Pruning the Orchard: Part Two of a Three Part Series

3/15/2019 - 9:15:07 AM

 

Last week, in Pruning the Orchard: Part One, we learned a little bit about the opportunity pruning affords our personnel to enjoy the wonders of fall and winter and some of our goals for pruning. In the next few paragraphs, our Orchard Manager gives us details on apical dominance, tree form, and sunlight.


Asked why we prune, our Orchard Manager, Clair Kauffman, responds with one word: Productivity. An unpruned fruit tree becomes less and less productive. Just what does a mature, productive tree look like? Pruning has been compared to carving a wood sculpture. If you’re carving a turtle, you need to get rid of everything that doesn’t look like a turtle. Applying this logic to pruning--dead wood, vertically growing wood, and branches that are very pendent or hanging downward are pruned. Branches that are extending horizontally from the main trunk or slightly upward fit the image of a productive fruit tree. The productive branches left on the tree benefit from all the energy that photosynthesis and the root system provide to the tree.

 

 

At this point, you might have a vague idea of what a healthy fruit tree looks like. However, more information will be helpful. When pruning, we train for tree form. This process begins when we plant. Its root stock is the first thing we consider. The tree is grafted onto rootstock at the nursery and helps determine the size of the fully-grown tree. A full-size standard tree has what they call a seedling rootstock that grew from seed. But today, virtually all apple trees in commercial production are grown on dwarfing rootstocks of some kind to limit the tree to a certain height. So, one variable for tree height is the choice of rootstock. It might also impart some disease resistance or pest resistance.


When we plant that tree, the early years are formative. We are careful how we prune to get the desired form in the shortest amount of time possible. Again, we are favoring certain parts of the tree. However, in this case, when we're thinking about the form of a tree, we’re thinking about what we call the central leader system. Also called its vertical axis. Our goal is a central trunk that grows to its ultimate height as fast as possible; even sometimes before full production in the rest of the tree. For the first couple years we’re interested in the growth of the central leader and not so much the growth of side branches. Once the tree has achieved a certain height, then we look for productivity in fruit. We favor the central leader, carefully pruning with it in mind. If there's something close to the top of the tree that's competing with it, we’ll trim it out. We want one dominant central leader.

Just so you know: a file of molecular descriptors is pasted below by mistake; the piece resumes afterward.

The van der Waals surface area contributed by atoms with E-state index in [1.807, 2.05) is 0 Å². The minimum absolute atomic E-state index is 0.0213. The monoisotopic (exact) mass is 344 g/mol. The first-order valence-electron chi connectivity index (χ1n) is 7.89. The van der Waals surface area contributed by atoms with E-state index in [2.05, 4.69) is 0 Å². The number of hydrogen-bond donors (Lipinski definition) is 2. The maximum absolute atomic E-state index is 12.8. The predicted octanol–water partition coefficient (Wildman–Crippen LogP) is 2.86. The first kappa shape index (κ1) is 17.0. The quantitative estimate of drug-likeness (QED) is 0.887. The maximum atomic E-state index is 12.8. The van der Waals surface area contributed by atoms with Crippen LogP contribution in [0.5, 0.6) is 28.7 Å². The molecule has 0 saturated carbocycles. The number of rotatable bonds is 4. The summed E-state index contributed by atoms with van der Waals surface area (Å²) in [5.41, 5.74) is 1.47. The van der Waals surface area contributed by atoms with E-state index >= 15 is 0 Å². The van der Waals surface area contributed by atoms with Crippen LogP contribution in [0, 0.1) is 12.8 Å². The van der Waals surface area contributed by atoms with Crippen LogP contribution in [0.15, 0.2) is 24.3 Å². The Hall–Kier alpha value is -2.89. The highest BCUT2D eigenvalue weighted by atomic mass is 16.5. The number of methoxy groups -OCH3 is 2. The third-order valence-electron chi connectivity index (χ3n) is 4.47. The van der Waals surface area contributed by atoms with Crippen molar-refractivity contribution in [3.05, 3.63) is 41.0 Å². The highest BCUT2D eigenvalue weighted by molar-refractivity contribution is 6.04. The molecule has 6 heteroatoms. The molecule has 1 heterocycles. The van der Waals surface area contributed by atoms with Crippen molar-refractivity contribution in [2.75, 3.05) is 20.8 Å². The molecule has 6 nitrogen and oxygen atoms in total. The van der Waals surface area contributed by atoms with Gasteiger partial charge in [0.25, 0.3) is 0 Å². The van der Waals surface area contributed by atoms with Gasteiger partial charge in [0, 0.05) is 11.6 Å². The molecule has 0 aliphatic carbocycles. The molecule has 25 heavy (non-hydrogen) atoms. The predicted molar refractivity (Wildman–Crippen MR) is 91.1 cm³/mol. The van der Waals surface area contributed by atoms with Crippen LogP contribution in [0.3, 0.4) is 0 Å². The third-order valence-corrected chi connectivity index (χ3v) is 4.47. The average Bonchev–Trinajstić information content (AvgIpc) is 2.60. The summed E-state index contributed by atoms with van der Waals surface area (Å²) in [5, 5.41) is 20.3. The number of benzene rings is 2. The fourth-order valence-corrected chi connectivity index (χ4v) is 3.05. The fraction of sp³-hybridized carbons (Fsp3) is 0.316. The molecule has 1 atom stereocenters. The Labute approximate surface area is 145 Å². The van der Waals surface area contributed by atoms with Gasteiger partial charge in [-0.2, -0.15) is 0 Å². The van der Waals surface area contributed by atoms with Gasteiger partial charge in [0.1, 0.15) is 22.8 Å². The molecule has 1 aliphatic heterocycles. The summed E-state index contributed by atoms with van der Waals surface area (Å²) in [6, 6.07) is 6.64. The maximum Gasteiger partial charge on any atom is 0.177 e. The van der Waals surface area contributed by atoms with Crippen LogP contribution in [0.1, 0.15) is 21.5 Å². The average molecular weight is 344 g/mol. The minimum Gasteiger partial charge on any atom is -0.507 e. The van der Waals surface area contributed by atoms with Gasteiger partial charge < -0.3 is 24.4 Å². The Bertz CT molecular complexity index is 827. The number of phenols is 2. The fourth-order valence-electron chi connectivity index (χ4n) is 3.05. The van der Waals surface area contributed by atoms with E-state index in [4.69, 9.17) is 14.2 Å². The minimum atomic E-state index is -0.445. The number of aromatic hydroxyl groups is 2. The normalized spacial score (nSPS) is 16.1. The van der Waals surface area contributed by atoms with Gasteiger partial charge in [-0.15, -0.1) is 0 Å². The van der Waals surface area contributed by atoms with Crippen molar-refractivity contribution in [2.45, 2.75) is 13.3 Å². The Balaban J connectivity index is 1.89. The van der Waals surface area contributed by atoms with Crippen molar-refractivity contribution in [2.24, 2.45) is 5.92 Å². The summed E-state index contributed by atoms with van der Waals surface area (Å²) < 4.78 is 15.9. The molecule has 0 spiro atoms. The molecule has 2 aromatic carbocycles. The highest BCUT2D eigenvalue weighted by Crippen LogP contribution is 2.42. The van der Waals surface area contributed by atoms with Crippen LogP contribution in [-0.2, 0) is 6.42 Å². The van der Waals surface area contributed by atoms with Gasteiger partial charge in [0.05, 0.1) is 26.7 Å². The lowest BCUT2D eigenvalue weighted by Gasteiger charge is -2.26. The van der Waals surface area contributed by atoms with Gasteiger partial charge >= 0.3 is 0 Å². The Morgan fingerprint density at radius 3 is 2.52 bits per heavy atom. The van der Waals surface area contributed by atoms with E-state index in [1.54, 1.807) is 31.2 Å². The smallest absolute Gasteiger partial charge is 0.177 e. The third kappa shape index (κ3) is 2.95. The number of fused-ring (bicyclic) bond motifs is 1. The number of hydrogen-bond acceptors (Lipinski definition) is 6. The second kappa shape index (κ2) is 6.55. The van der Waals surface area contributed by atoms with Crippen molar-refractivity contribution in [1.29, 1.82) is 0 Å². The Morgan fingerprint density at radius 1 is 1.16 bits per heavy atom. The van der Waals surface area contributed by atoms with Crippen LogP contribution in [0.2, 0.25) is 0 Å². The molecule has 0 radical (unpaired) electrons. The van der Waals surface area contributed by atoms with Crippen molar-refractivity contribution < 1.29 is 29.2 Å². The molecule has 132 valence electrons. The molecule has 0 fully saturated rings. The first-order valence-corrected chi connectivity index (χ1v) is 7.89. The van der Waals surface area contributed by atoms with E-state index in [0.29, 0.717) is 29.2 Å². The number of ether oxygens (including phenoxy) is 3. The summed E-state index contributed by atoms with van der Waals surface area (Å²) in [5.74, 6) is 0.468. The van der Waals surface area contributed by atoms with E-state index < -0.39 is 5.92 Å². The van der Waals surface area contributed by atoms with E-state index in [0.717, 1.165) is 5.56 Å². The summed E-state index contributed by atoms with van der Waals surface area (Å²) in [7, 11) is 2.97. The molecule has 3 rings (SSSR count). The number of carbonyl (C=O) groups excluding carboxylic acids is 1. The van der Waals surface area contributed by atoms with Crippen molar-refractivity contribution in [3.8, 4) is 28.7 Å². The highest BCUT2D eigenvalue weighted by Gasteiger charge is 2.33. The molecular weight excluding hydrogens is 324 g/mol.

Apple trees have what's called apical dominance. Whatever is on the end, or the apex, has dominance in the physiology of the tree. With more nutrients flowing to it, it grows faster. So, if two branches compete for apical dominance, they're robbing each other of nutrients. Whittling them down to one leader will give that leader the apical dominance, and it then grows faster toward its apex.

 

 

Another reason we prune the trees is for sunlight penetration. Raising fruit is really all about harvesting the Sun, because that’s where, really, most of the energy for the whole system is coming from. Photosynthesis is how trees create food. They don't really get their food from the soil, although, yes there's many things they do get in the soil, but not really the bulk of their food. They need to produce it from the Sun. Which means, the leaf surface is very important. How many of those leaves are actually in full sun and how many of them are shaded?


So in “carving the turtle,” we prune so that most of the leaves can be hit by the sun either morning or afternoon. The basic shape what we end up with is kind of a Christmas tree shape, so that none of the top branches shade out the bottom branches. The bottom branches are generally the widest so the sunlight can hit all of them on its way down. We also thin the branches out. Even too many of the right type of branches will hinder production because of shading. You need sunlight in there to get sugar production, resulting in growth. Shading means you don't get fruit size and you don’t get flavor; flavor is directly related to how much the sun touches those apples and the leaves around them. Every apple relates fairly directly with the leaves in its proximity. If leaves right around that apple aren't exposed to sunlight it is affected even if branches and other parts of the tree are getting plenty of sunlight. And sunlight penetration equals fruit coloring. The average consumer wants to see color.

 

 

Thanks for reading. When Clair compared pruning a tree to carving a turtle, at first I had to wonder what he meant. But after he explained it, it really made a lot of sense. Next week, in our final installment, Clair will describe how pruning enables a fruit tree to resist pests and diseases.


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